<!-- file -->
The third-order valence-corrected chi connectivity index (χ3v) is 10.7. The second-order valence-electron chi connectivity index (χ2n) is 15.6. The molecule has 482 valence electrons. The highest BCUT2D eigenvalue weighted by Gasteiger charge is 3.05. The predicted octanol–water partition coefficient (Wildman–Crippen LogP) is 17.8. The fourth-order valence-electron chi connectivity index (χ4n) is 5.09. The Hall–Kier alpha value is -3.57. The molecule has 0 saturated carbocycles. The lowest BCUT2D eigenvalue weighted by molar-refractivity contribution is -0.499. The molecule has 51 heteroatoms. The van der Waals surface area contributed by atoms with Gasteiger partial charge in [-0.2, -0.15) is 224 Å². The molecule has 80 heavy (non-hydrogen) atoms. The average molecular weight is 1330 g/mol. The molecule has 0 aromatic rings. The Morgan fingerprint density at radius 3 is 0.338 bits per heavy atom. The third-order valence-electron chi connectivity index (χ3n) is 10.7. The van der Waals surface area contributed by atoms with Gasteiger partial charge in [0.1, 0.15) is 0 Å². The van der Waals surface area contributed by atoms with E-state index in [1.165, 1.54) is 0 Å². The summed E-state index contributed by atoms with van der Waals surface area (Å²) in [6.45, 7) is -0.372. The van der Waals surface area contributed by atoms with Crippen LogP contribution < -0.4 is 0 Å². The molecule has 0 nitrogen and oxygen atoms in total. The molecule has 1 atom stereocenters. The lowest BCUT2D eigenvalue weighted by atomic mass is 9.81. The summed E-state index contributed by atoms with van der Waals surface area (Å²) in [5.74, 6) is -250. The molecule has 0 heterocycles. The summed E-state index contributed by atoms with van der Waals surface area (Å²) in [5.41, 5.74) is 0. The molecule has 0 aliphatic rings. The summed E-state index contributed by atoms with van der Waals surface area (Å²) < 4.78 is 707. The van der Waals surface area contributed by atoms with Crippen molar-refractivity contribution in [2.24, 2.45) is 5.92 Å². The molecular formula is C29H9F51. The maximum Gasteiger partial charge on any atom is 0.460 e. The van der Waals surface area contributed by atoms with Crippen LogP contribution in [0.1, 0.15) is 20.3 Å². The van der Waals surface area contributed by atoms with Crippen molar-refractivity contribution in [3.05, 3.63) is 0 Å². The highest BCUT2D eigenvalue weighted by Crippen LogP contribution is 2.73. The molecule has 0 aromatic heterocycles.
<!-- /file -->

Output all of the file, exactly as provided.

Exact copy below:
The third-order valence-corrected chi connectivity index (χ3v) is 10.7. The second-order valence-electron chi connectivity index (χ2n) is 15.6. The molecule has 482 valence electrons. The highest BCUT2D eigenvalue weighted by Gasteiger charge is 3.05. The predicted octanol–water partition coefficient (Wildman–Crippen LogP) is 17.8. The fourth-order valence-electron chi connectivity index (χ4n) is 5.09. The Hall–Kier alpha value is -3.57. The molecule has 0 saturated carbocycles. The lowest BCUT2D eigenvalue weighted by molar-refractivity contribution is -0.499. The molecule has 51 heteroatoms. The van der Waals surface area contributed by atoms with Gasteiger partial charge in [-0.2, -0.15) is 224 Å². The molecule has 80 heavy (non-hydrogen) atoms. The average molecular weight is 1330 g/mol. The molecule has 0 aromatic rings. The Morgan fingerprint density at radius 3 is 0.338 bits per heavy atom. The third-order valence-electron chi connectivity index (χ3n) is 10.7. The van der Waals surface area contributed by atoms with Gasteiger partial charge in [0.1, 0.15) is 0 Å². The van der Waals surface area contributed by atoms with E-state index in [1.165, 1.54) is 0 Å². The summed E-state index contributed by atoms with van der Waals surface area (Å²) in [6.45, 7) is -0.372. The van der Waals surface area contributed by atoms with Crippen LogP contribution < -0.4 is 0 Å². The molecule has 0 nitrogen and oxygen atoms in total. The molecule has 1 atom stereocenters. The lowest BCUT2D eigenvalue weighted by atomic mass is 9.81. The summed E-state index contributed by atoms with van der Waals surface area (Å²) in [5.74, 6) is -250. The molecule has 0 heterocycles. The summed E-state index contributed by atoms with van der Waals surface area (Å²) in [5.41, 5.74) is 0. The molecule has 0 aliphatic rings. The summed E-state index contributed by atoms with van der Waals surface area (Å²) < 4.78 is 707. The van der Waals surface area contributed by atoms with Crippen molar-refractivity contribution in [2.24, 2.45) is 5.92 Å². The molecular formula is C29H9F51. The maximum Gasteiger partial charge on any atom is 0.460 e. The van der Waals surface area contributed by atoms with Crippen LogP contribution in [0.1, 0.15) is 20.3 Å². The van der Waals surface area contributed by atoms with Crippen molar-refractivity contribution in [3.05, 3.63) is 0 Å². The highest BCUT2D eigenvalue weighted by Crippen LogP contribution is 2.73. The molecule has 0 aromatic heterocycles.